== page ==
As a hot tub is used the sanitizer loses its effect owing to any heat and evaporation taking place, so these have to be checked periodically – again done with the test strips or the electronic device mentioned above, and this should be done on a weekly basis.

On top of this, there is a term ‘shocking a hot tub’ used usually on a weekly basis, where additives are added to the water to make the water inhospitable for bacterial life. It doesn’t take much, but the bacteria are virtually wiped out with this process and the extra chemicals will be evaporated off in a matter of a couple of hours of running your hot tub.

It is highly recommended you do this with products like Spaguard Enhanced Shock to accomplish the shocking and that way you will not suffer from the hot tub rash again as this will show you are not allergic to hot tub chemicals after all.

If you have deeper pockets though and don’t mind fiddling, to avoid all this chemical testing you could install an ultraviolet sterilizer, a great bacteria killer ridding your hot tub of 99.9% of germs and bacteria, like the incredible Solaxx uv sterilizer.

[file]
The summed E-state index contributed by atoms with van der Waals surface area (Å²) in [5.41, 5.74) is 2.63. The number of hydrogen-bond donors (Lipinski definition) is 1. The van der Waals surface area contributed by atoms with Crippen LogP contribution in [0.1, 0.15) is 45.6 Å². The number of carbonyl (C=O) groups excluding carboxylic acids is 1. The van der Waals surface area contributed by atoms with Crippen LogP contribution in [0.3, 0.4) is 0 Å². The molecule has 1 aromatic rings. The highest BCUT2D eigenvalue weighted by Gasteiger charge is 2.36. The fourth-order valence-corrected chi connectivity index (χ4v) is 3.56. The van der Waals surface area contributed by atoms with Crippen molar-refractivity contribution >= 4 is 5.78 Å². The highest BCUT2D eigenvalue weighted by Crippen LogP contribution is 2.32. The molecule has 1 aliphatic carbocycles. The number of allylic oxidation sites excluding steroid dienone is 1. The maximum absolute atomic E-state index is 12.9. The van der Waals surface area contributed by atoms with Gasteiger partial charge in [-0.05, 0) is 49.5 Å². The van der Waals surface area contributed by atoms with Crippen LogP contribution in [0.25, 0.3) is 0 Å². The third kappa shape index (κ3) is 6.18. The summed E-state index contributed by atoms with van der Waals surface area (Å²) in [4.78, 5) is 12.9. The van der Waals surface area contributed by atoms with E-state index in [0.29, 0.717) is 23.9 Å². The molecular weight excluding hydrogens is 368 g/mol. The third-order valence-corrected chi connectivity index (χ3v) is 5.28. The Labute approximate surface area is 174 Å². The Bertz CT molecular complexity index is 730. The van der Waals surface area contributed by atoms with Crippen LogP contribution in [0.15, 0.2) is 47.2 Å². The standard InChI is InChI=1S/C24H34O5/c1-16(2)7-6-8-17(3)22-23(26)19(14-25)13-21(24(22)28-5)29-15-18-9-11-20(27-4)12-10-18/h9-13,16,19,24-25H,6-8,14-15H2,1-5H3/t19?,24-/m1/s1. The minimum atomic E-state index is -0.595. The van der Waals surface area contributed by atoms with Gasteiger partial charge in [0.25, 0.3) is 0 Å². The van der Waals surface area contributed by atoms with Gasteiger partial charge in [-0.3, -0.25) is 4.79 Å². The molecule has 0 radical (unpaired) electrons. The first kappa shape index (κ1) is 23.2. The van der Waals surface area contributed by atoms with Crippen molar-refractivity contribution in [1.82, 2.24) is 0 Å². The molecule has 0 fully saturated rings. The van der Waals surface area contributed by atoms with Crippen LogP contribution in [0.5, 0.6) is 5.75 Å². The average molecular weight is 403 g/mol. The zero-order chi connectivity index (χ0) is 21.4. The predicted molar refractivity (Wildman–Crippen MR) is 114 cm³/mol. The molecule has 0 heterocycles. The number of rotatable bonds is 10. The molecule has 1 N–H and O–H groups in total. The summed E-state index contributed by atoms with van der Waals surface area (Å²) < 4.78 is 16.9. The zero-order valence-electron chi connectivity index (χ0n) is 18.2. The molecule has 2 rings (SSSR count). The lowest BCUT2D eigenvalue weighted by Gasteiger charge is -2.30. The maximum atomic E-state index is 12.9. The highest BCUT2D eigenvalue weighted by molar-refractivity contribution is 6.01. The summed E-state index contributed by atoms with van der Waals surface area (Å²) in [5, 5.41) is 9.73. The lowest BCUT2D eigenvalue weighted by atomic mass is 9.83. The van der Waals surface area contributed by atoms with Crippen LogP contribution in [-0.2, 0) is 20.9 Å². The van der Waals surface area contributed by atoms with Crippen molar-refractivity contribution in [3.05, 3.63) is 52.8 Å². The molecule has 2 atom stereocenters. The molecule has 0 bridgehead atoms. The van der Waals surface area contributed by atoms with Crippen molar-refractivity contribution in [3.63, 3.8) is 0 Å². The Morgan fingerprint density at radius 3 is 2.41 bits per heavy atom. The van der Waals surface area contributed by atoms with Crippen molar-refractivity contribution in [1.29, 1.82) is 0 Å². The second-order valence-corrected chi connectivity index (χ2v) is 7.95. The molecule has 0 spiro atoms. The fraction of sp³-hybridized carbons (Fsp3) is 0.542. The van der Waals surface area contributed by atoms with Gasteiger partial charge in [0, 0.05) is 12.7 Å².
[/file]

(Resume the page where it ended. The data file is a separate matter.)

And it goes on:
Another way is to use a hot tub with an Ozone generator built in, but these tend to be for the more expensive models like the  Essential Hot Tubs SS2540307003 Adelaide-30 Jet Hot Tub, Espresso shown below.    

Espresso Jade Hot Tub

The ozone generator provides extra free oxygen atoms in the water, which bond to the carbon atoms (the acidity side of the problem) so that you need fewer chemicals to keep the water balance right and the tests need to be carried out less frequently while putting your mind at rest all the more.

However, there are add-on ozone generators that can be ‘added-on’ to most varieties of hot tubs as below.

 

One of many economic and simple to set up Ozone creating controllers for bacteria and mold killing

Why not check out some of our informative pages

  1. Inflatable hot tub running costs
  2. Hot tub side effects
  3. Negative effects of hot tubs
  4. Hot tub buying guide consumer reports
  5. Allergic reaction to hot tub chemicals
  6. Best inflatable hot tub with water jets
  7. Benefits of hot tub vs sauna
  8. Hot tub temperature when not in use
  9. How to clean a hot tub that has been sitting
  10. Spa start up procedure
  11. How to raise pH in hot tub

One thought on “Allergic reaction to hot tub chemicals?

  1. Glad I found your site. Like the way it uses simple terms and is way to understand. Great info – I’ll be back